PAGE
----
Responding to the ridicule of teachers and the teaching profession by politicians and self proclaimed "experts"!
"Where is Albert Shanker now that we need him?" - Walt Sautter

Friday, January 25, 2013

New Jersey Pension "Deform"!



Republican Christine Todd Whitman, running on a tax-cutting platform, defeated Florio in the 1993 governor's race. To help pay for her promised tax cuts, Whitman, like her predecessor, turned to the pension fund. In 1994, at her urging, the legislature adopted another pension "reform" act that allowed her to reduce state and local contributions to the plan by nearly $1.5 billion in 1994 and 1995, according to the task force report. Florio's and Whitman's accounting changes were "the one-two punch from which the retirement system has never recovered," says Douglas Forrester, who was the assistant state treasurer under Kean.
For all the miscues, New Jersey's pension woes can't be blamed on particularly poor investment results. An examination of state reports shows that the fund's returns have more or less tracked the broad stock market's. The real problem has been the underfunding.

If union concessions, cost cutting, and higher taxes are not enough, then what? Inevitably, New Jersey and other states would turn to Uncle Sam for help. The pressure on Congress would be great. "How will they say no to state workers when they've said yes to bankers?"
(*Congress is very good at funding foreign wars, occupations and "rebuilding" - Maybe it's time to "rebuild" the good old USA!)
"The pension obligations could spark a huge problem for New Jersey," says Thomas Kean, a former Republican governor. "They must be paid because they are absolutely an obligation of the state, but as it is, the budget is balanced with chewing gum and sealing wax"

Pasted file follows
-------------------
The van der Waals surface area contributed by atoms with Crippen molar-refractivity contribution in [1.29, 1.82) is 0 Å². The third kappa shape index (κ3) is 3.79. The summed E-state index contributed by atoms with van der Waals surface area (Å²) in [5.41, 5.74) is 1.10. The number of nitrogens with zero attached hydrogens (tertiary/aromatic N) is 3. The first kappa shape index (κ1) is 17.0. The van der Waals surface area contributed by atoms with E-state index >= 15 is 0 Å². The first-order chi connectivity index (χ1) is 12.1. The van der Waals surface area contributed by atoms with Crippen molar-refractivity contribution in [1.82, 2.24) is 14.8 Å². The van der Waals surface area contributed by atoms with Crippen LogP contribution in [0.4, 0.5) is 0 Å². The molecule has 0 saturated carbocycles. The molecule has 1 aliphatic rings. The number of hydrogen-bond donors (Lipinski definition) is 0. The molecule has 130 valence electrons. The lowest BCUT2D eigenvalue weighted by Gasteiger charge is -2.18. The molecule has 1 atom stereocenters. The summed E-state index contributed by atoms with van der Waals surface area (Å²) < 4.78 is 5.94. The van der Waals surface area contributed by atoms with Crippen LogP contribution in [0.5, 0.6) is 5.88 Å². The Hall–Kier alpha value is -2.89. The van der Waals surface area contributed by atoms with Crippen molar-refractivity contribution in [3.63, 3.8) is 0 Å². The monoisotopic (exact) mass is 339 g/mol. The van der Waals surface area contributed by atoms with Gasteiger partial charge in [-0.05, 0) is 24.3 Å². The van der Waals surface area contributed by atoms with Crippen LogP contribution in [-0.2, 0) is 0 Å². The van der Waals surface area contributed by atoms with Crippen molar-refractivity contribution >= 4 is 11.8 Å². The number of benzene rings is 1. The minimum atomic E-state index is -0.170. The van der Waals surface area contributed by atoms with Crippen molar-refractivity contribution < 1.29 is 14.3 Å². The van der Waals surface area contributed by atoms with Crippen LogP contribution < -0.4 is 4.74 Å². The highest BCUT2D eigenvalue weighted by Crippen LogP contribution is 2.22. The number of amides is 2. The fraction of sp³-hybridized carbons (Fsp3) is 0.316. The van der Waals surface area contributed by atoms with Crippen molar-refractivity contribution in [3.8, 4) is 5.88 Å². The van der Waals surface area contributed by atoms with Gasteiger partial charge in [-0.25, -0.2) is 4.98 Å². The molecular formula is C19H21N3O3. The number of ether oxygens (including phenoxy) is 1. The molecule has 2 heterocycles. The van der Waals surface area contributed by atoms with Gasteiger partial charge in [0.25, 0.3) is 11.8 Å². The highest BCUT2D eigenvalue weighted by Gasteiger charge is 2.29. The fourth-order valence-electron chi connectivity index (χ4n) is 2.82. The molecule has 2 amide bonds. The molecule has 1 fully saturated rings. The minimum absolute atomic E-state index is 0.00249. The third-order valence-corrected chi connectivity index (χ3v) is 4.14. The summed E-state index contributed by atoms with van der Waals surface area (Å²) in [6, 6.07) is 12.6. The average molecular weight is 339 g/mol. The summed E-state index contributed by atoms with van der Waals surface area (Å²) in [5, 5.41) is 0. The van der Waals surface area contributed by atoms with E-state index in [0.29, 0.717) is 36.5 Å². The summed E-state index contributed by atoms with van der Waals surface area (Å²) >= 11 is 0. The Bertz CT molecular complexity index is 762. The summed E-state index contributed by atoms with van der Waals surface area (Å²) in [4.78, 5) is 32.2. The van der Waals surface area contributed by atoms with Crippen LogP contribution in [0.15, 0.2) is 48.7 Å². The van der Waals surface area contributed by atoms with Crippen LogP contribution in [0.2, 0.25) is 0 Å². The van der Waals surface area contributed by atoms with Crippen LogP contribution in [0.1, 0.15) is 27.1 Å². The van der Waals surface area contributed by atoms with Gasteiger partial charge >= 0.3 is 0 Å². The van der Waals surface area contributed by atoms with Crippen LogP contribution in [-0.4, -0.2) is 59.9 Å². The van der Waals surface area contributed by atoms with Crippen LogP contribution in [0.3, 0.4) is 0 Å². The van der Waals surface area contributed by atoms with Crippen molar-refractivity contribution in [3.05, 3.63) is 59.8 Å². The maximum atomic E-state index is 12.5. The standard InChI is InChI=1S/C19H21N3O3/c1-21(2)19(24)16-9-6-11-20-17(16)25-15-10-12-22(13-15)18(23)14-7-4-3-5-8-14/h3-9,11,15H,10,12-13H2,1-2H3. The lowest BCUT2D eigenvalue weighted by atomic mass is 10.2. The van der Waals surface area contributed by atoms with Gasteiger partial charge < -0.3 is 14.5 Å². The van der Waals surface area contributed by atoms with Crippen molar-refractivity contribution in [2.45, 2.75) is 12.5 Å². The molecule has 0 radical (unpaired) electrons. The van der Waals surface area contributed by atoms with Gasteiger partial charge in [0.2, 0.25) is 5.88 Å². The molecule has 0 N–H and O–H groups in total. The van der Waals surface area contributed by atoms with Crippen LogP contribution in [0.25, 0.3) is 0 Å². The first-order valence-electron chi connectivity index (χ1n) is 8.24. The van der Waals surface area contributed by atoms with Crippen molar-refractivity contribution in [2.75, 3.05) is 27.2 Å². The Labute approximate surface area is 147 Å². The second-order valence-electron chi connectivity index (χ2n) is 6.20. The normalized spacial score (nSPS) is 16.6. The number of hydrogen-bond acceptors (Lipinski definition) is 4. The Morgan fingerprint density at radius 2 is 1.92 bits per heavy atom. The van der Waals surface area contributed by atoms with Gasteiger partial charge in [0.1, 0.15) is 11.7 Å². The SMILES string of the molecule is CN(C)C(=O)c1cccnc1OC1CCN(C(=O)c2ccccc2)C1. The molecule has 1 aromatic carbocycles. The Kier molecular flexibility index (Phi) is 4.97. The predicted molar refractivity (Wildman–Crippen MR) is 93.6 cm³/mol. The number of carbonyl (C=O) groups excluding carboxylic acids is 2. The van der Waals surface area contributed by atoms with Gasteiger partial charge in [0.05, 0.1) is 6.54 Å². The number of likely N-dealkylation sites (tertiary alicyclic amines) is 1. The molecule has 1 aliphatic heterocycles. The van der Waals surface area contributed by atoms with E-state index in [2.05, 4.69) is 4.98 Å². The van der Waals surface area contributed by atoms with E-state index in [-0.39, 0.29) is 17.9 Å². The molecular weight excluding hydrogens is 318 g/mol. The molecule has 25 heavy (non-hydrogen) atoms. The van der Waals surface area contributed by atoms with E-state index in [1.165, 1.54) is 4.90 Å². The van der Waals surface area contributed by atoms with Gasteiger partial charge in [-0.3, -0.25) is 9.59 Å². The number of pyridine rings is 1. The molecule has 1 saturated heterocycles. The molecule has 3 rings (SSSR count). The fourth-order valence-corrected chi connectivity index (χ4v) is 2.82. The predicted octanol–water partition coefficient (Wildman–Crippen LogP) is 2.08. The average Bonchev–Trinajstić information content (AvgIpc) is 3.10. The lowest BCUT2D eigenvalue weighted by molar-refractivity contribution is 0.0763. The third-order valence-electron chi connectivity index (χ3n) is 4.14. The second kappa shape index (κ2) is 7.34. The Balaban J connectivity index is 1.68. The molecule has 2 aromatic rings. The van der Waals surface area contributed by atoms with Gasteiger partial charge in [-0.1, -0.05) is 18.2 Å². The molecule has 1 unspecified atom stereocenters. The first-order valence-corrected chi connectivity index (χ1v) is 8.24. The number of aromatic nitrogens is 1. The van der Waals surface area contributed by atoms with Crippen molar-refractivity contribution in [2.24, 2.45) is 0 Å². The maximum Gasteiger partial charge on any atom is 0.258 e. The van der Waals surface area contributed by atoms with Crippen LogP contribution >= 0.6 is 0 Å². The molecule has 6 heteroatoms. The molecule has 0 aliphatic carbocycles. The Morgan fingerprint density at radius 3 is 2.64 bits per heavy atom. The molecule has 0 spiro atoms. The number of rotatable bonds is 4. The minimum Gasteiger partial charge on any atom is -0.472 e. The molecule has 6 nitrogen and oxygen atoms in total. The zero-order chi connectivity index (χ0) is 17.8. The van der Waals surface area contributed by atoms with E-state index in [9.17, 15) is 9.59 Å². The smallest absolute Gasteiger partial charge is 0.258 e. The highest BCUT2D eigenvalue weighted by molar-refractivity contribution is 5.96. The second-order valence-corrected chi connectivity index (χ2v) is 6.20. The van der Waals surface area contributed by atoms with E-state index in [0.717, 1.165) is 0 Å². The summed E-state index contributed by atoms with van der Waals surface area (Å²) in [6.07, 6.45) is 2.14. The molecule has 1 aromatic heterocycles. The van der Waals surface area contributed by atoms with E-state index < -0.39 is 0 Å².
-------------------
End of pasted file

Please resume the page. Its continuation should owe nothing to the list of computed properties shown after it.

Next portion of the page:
(*"must be paid" because they are an "absolute obligation" - How then can the COLA be eliminated and call the pension obligation being paid?)

Sources -
http://money.cnn.com/2009/05/12/news/economy/benner_pension.fortune/index.htm
Star Ledger - January 2013 




Friday, January 18, 2013

Evaluation By the Evaluated?


   
When I taught at Middlesex County College, student evaluation forms were always issued along with the final exam.
   I thought, by enlarge, the results were a fair distribution of positive and negative remarks.
(BTW - These all were anonymous evaluations and not used by the administration to grade instructors - as far as know anyway)
   One thing I liked about the form was the section asking about the student's efforts. This too, generally resulted in a fair distribution of honest responses. Often a student indicated a serious lack of effort on his part but still didn't criticize the instructor as the reason for his poor grade. I hope that the same kinds of questions  will appear every proposed student / teacher evaluation form (but I'm not confident that they will).
  And , remember, the evaluations of which I'm speaking were written by mature adults, not children!

   Now, let me get back to the editorial.
   One of the statements reads as follows:
"Kids do know what makes a good teacher. And it's not a mystery why they'd know better than trained adults...".
   Well if this is true, than -
   Why do we need well paid administrators to observe and evaluate teachers?